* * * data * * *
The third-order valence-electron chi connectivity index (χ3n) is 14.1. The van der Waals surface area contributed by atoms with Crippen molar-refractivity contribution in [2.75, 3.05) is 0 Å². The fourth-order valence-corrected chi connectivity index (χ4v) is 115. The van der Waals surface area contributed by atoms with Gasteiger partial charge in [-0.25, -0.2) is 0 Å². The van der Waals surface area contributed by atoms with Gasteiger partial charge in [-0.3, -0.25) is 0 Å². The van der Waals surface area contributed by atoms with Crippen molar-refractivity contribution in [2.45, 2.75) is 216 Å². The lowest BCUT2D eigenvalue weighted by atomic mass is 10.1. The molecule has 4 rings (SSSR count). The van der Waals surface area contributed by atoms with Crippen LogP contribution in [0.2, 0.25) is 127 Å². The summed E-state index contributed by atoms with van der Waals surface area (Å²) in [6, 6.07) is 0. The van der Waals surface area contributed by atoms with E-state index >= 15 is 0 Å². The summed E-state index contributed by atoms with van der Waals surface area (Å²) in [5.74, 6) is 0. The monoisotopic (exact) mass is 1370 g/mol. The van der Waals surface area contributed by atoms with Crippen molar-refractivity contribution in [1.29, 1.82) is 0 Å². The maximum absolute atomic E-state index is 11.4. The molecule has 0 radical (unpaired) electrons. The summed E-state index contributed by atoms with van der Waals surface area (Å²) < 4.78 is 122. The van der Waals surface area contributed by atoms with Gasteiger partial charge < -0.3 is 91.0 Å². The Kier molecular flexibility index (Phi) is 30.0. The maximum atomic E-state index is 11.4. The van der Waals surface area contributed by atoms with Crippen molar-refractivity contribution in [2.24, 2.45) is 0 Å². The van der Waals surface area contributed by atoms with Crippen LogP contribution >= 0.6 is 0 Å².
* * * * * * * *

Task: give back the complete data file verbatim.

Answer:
The third-order valence-electron chi connectivity index (χ3n) is 14.1. The van der Waals surface area contributed by atoms with Crippen molar-refractivity contribution in [2.75, 3.05) is 0 Å². The fourth-order valence-corrected chi connectivity index (χ4v) is 115. The van der Waals surface area contributed by atoms with Gasteiger partial charge in [-0.25, -0.2) is 0 Å². The van der Waals surface area contributed by atoms with Gasteiger partial charge in [-0.3, -0.25) is 0 Å². The van der Waals surface area contributed by atoms with Crippen molar-refractivity contribution in [2.45, 2.75) is 216 Å². The lowest BCUT2D eigenvalue weighted by atomic mass is 10.1. The molecule has 4 rings (SSSR count). The van der Waals surface area contributed by atoms with Crippen LogP contribution in [0.2, 0.25) is 127 Å². The summed E-state index contributed by atoms with van der Waals surface area (Å²) in [6, 6.07) is 0. The van der Waals surface area contributed by atoms with E-state index >= 15 is 0 Å². The summed E-state index contributed by atoms with van der Waals surface area (Å²) in [5.74, 6) is 0. The monoisotopic (exact) mass is 1370 g/mol. The van der Waals surface area contributed by atoms with Crippen molar-refractivity contribution in [1.29, 1.82) is 0 Å². The maximum absolute atomic E-state index is 11.4. The molecule has 0 radical (unpaired) electrons. The summed E-state index contributed by atoms with van der Waals surface area (Å²) < 4.78 is 122. The van der Waals surface area contributed by atoms with Gasteiger partial charge < -0.3 is 91.0 Å². The Kier molecular flexibility index (Phi) is 30.0. The maximum atomic E-state index is 11.4. The van der Waals surface area contributed by atoms with Crippen molar-refractivity contribution in [2.24, 2.45) is 0 Å². The van der Waals surface area contributed by atoms with Crippen LogP contribution >= 0.6 is 0 Å².